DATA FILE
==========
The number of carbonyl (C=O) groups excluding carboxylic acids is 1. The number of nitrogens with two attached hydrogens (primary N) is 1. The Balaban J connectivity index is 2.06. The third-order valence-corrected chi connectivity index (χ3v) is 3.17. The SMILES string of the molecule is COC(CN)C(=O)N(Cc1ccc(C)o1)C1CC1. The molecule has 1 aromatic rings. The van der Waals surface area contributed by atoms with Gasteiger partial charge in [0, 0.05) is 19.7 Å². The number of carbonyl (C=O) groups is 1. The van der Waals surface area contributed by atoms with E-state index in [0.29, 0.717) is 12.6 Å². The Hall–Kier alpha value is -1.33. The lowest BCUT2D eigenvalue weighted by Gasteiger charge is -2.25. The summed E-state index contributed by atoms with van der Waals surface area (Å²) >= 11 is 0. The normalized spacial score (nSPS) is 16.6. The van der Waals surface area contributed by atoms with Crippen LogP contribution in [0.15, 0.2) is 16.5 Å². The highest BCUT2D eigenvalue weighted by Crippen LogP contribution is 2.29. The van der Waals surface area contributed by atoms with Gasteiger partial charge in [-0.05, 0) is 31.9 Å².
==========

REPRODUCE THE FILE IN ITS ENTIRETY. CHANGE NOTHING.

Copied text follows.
The number of carbonyl (C=O) groups excluding carboxylic acids is 1. The number of nitrogens with two attached hydrogens (primary N) is 1. The Balaban J connectivity index is 2.06. The third-order valence-corrected chi connectivity index (χ3v) is 3.17. The SMILES string of the molecule is COC(CN)C(=O)N(Cc1ccc(C)o1)C1CC1. The molecule has 1 aromatic rings. The van der Waals surface area contributed by atoms with Gasteiger partial charge in [0, 0.05) is 19.7 Å². The number of carbonyl (C=O) groups is 1. The van der Waals surface area contributed by atoms with E-state index in [0.29, 0.717) is 12.6 Å². The Hall–Kier alpha value is -1.33. The lowest BCUT2D eigenvalue weighted by Gasteiger charge is -2.25. The summed E-state index contributed by atoms with van der Waals surface area (Å²) >= 11 is 0. The normalized spacial score (nSPS) is 16.6. The van der Waals surface area contributed by atoms with Crippen LogP contribution in [0.15, 0.2) is 16.5 Å². The highest BCUT2D eigenvalue weighted by Crippen LogP contribution is 2.29. The van der Waals surface area contributed by atoms with Gasteiger partial charge in [-0.05, 0) is 31.9 Å².